The Nativity of Our Lord Jesus-Christ
by Rev. Fr Charles-Hyacinth Mc Kenna O.P.
During the holy season of Advent, the aim of the Church in her sermons and instructions is to prepare us for a worthy celebration of Our Lord’s Nativity. She regards this feast as one of the most joyous in her calendar. To manifest her gratitude for our Redemption, she decorates her altars with richest ornaments. She clothes her ministers in the garments of joy, and urges them again and again to celebrate the adorable sacrifice of the Mass in thanksgiving for the coming of our Redeemer.
And knowing with St. James that “Every best gift and every perfect gift comes from above, coming down from the Father of Lights” (James 1, 17), she calls upon her children to raise their hearts to Heaven, and praise and bless our great Creator who, in the words of Our Lord to Nicodemus, “So loved the world as to give his only-begotten Son; that whosoever believeth in Him may not perish, but may have life everlasting” (2 John 3, 16). Hence, the great Apostle of the Gentiles said: “But God, who is rich in mercy, for His exceeding charity, wherewith He loved us, even when we were dead in sins, hath quickened us together in Christ, by whose grace you are saved“ (Ephesians 2, 4).
Man, prostrated by sin, involved in the rebellion of our first parents, was unable to help himself. God pitied our fallen state, and though we were His enemies by our transgression, in His infinite mercy He sent His adorable Son to take upon Himself the punishment of our guilt and become the ransom of our fallen race. And here we should guard ourselves from an error of which many outside the Church are guilty. They would have us believe that our heavenly Father, in a manner, forced His Son to undertake the painful work of our redemption. This is absolutely false. From eternity the adorable Son of God consented to make atonement for man’s transgression. “He was offered,” said the Scripture, “because He willed it” (Isaias 53, 7), and David, in prophetic vision, thus speaks in the person of Christ: “Sacrifice and oblation Thou didst not desire; but Thou hast pierced ears for me. Burnt-offering and sin-offering Thou didst not require; then said I, Behold I come. In the head of the book it is written of me that I should do Thy will; O my God, I have desired it, and Thy law in the midst of my heart” (Ps 39, 7). And again the prophet said of Him: “He hath rejoiced as a giant to run the way, His going out is from the end of Heaven” (Ps 18, 6).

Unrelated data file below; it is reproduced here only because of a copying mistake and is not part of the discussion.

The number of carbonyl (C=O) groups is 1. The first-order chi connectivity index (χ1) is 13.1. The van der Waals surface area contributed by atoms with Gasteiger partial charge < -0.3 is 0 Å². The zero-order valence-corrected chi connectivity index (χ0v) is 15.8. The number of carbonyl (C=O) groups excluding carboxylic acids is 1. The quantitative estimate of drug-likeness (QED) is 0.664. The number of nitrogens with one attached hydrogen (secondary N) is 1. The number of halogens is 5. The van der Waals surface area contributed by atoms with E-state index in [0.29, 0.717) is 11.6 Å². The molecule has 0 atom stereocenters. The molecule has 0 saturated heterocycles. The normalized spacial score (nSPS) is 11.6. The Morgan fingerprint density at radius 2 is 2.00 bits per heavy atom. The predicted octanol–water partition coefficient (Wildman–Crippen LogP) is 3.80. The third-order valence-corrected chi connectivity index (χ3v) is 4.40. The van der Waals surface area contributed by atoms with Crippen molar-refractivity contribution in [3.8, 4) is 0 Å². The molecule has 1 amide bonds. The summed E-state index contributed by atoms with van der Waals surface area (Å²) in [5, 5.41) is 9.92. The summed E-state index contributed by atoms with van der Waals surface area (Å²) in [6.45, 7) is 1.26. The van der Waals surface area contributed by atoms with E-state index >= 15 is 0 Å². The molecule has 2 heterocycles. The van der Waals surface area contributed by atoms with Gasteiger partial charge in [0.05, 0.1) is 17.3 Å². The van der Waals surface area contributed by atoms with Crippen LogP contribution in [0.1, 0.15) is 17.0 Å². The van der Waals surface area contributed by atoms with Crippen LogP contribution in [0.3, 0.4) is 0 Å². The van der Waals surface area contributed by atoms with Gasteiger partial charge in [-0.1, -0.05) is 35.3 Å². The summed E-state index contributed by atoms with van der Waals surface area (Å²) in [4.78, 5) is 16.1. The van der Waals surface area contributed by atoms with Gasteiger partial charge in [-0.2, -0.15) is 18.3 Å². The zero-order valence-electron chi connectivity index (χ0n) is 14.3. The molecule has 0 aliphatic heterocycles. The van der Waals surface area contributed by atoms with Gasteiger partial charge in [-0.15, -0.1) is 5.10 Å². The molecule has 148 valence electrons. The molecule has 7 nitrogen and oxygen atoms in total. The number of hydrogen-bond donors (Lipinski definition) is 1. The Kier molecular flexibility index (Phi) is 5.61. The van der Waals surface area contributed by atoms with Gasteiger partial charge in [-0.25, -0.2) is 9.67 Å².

We would naturally suppose that, on appearing among men, the world’s Redeemer should be surrounded by all the grandeur and wealth and human comforts which His tender condition would require. But such was not the will of His heavenly Father, nor was it the will of Our Lord, who did not desire to be born in the dwelling of sinners, but chose to be alone with His immaculate Mother and the chaste Saint Joseph, and to be accompanied by the innocent beasts of the field. Coming to redeem our sinful race, and to enlighten a world “seated in darkness and in the shadow of death,” as Saint John described it, He began His work of reformation by preaching His first sermon from the pulpit of the manger. It was pride and sensuality that caused the fall of our race; and pride and avarice and sensuality were the great evils of His day, as they are also of the days in which we live. […]
Let us now, imitating the shepherds, visit in spirit the stable of Bethlehem and there behold our new-born Saviour in the lowly condition to which His love for us has reduced Him.
We thank Thee, O Lord, for thus humbling Thyself, and coming amongst us, and we beseech Thee to grant that one day we may behold Thy face in its unveiled glory in heaven.
Nor should we fail to be mindful of the part that Mary took in the world’s Redemption. […] We recognize thy dignity, sweet Mother — that thou hast been chosen from eternity for the sublime office of Mother of God — that thou didst willingly consent to cooperate in the work of our Redemption. For this we thank thee: for this we praise thee, and call thee blessed among women, and beg of thee to obtain for us that we may never offend thy adorable Son by sin.
(From the book The treasures of the Rosary, by the very Rev. Charles-Hyacinth McKenna O.P., Preacher General of the Order of Preachers, New York, P. J. Kenedy and Sons, Printers of the Holy Apostolic See, 1917, p. 105-109.)